It is known that functionally related genes reside in the same genomic neighborhood more often than expected at chance3,4,5,6,7,15,16,17. We employed a simple framework to systematically quantify the extent of such co-occurrence in neighborhoods across many genomes, separately for individual gene functions. In brief, we used COG (clusters of orthologous groups) and NOG (non-supervised orthologous groups) gene families, to each of which we assigned a set of gene functions, herein represented by Gene Ontology (GO) terms. Of note, here we refer to function in a general sense, encompassing all three sub-ontologies of the GO: biological process (BP), molecular function (MF) and cellular component (CC). These assignments of function to COG/NOG gene families were based on the known functions of the constituent genes of each COG/NOG (henceforth jointly referred to as COG) (Methods). The mapping of COG gene families to GO terms allowed us to determine whether a certain GO term x is enriched in the genomic neighborhood of any gene assigned to this same function x, normalized to the prevalence of x outside such neighborhoods, examined across 1669 prokaryotic genomes. This yields an odds ratio (ORx), which describes the effect size of the enrichment of each function GO x in a neighborhood of size k of other genes having the same GO x. Given that operons tend to be short20, we present the data for prokaryotes with k = 2 (we also provide analyses covering larger neighborhood sizes in Supplementary document 1, Figure S27, relevant in the light of work suggesting that bacterial functional neighborhoods may extend up to 20 kb21,22). The neighborhood is defined here as two genes to each side of a central gene, corresponding to a total size of five genes–one central and four flanking (irrespective of orientation). We were able to examine a total of 1048 GO terms that occured in at least 5 COG gene families. Out of these GO terms, 81.5% had neighborhoods significantly enriched in that same GO term (ORx > 1 at FDR < 20%; Z-test for significance of log odds ratio; Methods) and in 78.8% was the enrichment significant and also higher than twofold (ORx ≥ 2). In the usually larger eukaryotic genomes, we considered neighborhoods of k = 5 genes to each side of a central gene, and examined the 2617 GO terms (fungi) and 2336 terms (metazoa) that occurred in at least 3 gene families (for more detailed analyses of different neighbourhood size see Supplementary document 1, Figure S27). Across eukaryotes, 35.1% of the analyzed GO terms are significantly enriched in their own neighborhoods across 49 fungal genomes, and 99.1% of GO terms across 80 metazoan genomes. These enrichments and significance calls are upheld by comparing them to enrichments computed on randomized data (see Methods and Supplementary material 1, Table S3). The above data are consistent with the known clustering of genes with similar functions across genomes15,23,24 and demonstrate that our approach can be used to detect function enrichment in genomic neighborhoods.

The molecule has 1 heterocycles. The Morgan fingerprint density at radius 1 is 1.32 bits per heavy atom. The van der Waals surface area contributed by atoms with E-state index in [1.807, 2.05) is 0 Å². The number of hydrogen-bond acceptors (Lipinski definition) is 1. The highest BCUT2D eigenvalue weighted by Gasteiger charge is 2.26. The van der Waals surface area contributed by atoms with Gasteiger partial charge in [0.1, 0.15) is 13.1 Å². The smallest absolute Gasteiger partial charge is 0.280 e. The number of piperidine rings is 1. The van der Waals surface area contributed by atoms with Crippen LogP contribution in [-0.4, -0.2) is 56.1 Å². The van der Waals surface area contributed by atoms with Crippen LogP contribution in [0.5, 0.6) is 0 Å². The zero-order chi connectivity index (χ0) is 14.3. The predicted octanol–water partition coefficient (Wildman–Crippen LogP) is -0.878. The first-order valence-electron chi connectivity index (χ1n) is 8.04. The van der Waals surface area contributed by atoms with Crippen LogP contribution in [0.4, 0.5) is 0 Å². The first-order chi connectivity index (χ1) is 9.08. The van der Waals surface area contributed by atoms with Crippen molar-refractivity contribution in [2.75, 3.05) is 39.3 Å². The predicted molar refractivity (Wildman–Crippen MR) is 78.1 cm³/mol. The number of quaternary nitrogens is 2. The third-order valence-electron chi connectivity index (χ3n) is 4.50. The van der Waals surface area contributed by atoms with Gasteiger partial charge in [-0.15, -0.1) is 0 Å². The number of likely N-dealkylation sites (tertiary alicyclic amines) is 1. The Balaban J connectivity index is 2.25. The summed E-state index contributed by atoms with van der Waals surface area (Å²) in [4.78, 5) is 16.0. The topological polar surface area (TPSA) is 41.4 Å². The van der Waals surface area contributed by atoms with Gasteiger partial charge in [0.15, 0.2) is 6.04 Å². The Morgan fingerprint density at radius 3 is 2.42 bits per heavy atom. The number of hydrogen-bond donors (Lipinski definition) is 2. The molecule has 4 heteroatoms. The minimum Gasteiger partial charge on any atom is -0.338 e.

Next, we applied the same method to exhaustively test for enrichment of pairs of diverse GO functions in genomic neighborhoods (see Fig. 1). In particular, we measured the enrichment (as odds ratio, ORxy) of the genes annotated with a GO term y that are near genes with GO term x, again in a neighborhood of k = 2 genes to each side thereof. Indeed we found that 2.9 × 105 of 1.1 × 106 total examined pairs of GO terms in prokaryotes are significantly enriched (FDR < 20%, Z-test on log ORxy). This means that all of the tested GO terms were significantly enriched in the neighborhood of at least one non-self GO term (the significance calls are largely supported in a randomization test, see Methods and Supplementary material 1, Table S3). Mirroring the trend in prokaryotes, 1.0 out of 6.8 million, and 1.6 out of 5.4 million considered GO term pairs were significantly enriched in fungi and in metazoa, respectively.

Figure 1
figure 1

Enrichment of diverse gene functions is widespread in genomic neighborhoods. (a) Distribution of neighborhood enrichment scores (log odds ratio, log OR) for all pairs of GO functions on original and randomized genomes of prokaryotes, fungi and metazoa. See also Supplementary 1, Figures S8, S11, S12 and Supplementary 1, Table S3. Pairs with OR = 0 are not shown on graphs (see Methods; these pairs result in artefactually high or low log OR values after continuity correction). Information about the statistical significance of difference in distribution shape between observed and randomized distribution is expressed by the Kolmogorov-Smirnov D statistic and the corresponding p-value. (b) Number of GO terms that are semantically distant, but significantly enriched in genomic neighborhoods (FDR ≤ 10%) of each GO term, summarized in histograms for prokaryotes, fungi and metazoa. GO term pairs with Resnik similarity <1 (for prokaryotes) and RS < 2 (for eukaryotes) from the ‘biological process’ GO sub-ontology are tallied in the figure.